Cedric Benson Claims Chicago Bears Blackballed Him After He Was Released

Max KienzlerAnalyst IOctober 21, 2009

MIAMI GARDENS, FL - FEBRUARY 04:  Cedric Benson #32 of the Chicago Bears fumbles the ball after being tackled by Bob Sanders #21 of the Indianapolis Colts in the first quarter of Super Bowl XLI on February 4, 2007 at Dolphin Stadium in Miami Gardens, Florida.  (Photo by Donald Miralle/Getty Images)

Really Cedric? You don't think it had anything to do with your trouble with the law and your poor stats?

While Cedric Benson's play on the field has shown signs of improvement and maturity with the Cincinnati Bengals, his conversation with the Chicago media on Wednesday showed how he is still the same person we all knew and grew to dislike when he was a Chicago Bear.

Several different sources, including Zach Zaidman from WSCR 670 and Jeff Dickerson from ESPN, reported that during a recent conference call with media members, Benson made several claims that the Chicago Bears organization spoke negatively of him when other teams called to inquire after his release in 2008. He maintains that it was the main reason why he could not sign with another team earlier than midseason.

"Anything negative that they could say was said...I'm sure that contributed largely to me not getting picked up right away," Benson stated.

Benson also claimed that the Bears told the league that "...I didn't work hard. That I was a prima donna."

Maybe this writer missed something, but Benson did not really do much to warrant a positive recommendation from the Bears by the time he was let go.

He was hurt constantly. He complained about playing time. He was never a really good team player and he had two separate run-ins with the law for suspected alcohol issues in the span of two months. Not to mention that when you step back and look at his total body of work with the Bears, it is not what you would call impressive.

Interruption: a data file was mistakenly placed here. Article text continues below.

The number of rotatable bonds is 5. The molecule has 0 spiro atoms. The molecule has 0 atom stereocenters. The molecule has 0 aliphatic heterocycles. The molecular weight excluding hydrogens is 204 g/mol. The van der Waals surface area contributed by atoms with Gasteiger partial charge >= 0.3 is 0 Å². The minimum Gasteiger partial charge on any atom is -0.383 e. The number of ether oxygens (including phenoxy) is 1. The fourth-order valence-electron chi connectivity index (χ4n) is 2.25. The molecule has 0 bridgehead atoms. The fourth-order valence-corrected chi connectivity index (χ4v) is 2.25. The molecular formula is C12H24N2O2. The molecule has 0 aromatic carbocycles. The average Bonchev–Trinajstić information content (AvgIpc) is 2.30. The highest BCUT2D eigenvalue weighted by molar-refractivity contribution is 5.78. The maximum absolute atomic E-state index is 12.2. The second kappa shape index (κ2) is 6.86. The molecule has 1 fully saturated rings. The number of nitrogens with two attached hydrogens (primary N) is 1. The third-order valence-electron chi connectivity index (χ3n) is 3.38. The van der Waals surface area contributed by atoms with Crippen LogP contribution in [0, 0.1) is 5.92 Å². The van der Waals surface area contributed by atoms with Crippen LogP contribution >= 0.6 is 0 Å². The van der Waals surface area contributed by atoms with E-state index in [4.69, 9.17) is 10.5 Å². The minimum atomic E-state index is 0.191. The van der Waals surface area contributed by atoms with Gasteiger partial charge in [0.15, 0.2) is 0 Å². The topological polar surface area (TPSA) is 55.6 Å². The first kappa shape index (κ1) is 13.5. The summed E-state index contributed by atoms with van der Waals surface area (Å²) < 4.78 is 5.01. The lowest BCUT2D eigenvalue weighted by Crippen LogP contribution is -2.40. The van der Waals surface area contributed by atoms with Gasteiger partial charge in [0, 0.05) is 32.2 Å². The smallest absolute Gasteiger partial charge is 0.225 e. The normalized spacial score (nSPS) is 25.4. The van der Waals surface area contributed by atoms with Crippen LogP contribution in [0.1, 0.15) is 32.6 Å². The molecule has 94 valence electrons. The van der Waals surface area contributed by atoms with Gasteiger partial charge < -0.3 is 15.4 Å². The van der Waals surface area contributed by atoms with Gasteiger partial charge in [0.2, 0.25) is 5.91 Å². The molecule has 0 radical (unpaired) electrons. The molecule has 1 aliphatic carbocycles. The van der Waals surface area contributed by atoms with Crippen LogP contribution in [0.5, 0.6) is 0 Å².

Heck, it isn't even what some would call half decent.

The simple fact the Jerry Angelo and Lovie Smith gave up on him after only three years should be a sign that he just was not putting forth the effort. Both Angelo and Smith seem to give players with far less talent at least that much time if not more before realizing it is a useless venture (i.e. David Terrell, who was actually given four years).

But in all seriousness, Cedric Benson had a tumultuous stint with the Bears, after being drafted with the fourth pick of the 2005 NFL Draft. And really, the only person he has to blame is himself.

He held out for the first 36 days of training camp before finally signing. Missing most of the preseason caused him to be the backup to Thomas Jones and Benson went through some ups and downs as a rookie. During his second year, his game seemed to improve, but with that unfortunately came an even cockier attitude as he called out Lovie Smith for not starting him.

When given the starting role in 2007, he responded with 674 yards rushing over the first 11 games and had a 3.4 yards per carry average. Not exactly the jaw dropping numbers he seemed confident he would put up. Plus he only played three fourths of the season due to an ankle injury.

He then ran into trouble with the law that following offseason. He was first arrested for driving a boat while intoxicated (charges that were later dropped) on May 3rd and then was pulled over, and after failing a field sobriety test and refusing to take a breathalyzer, was detained by police on June 7th.

The Bears released him the following day for displaying, "...a pattern of behavior we will not tolerate," according to Jerry Angelo.

However, since signing with the Bengals in midseason last year, Benson has finally shown why he was drafted as high as he was, running with authority and power. He is currently the leading rusher in terms of yardage in the NFL.

But to claim that the Bears blackballed him from being signed by another team is just foolish.

I mean, all the Bears had to do was tell the truth.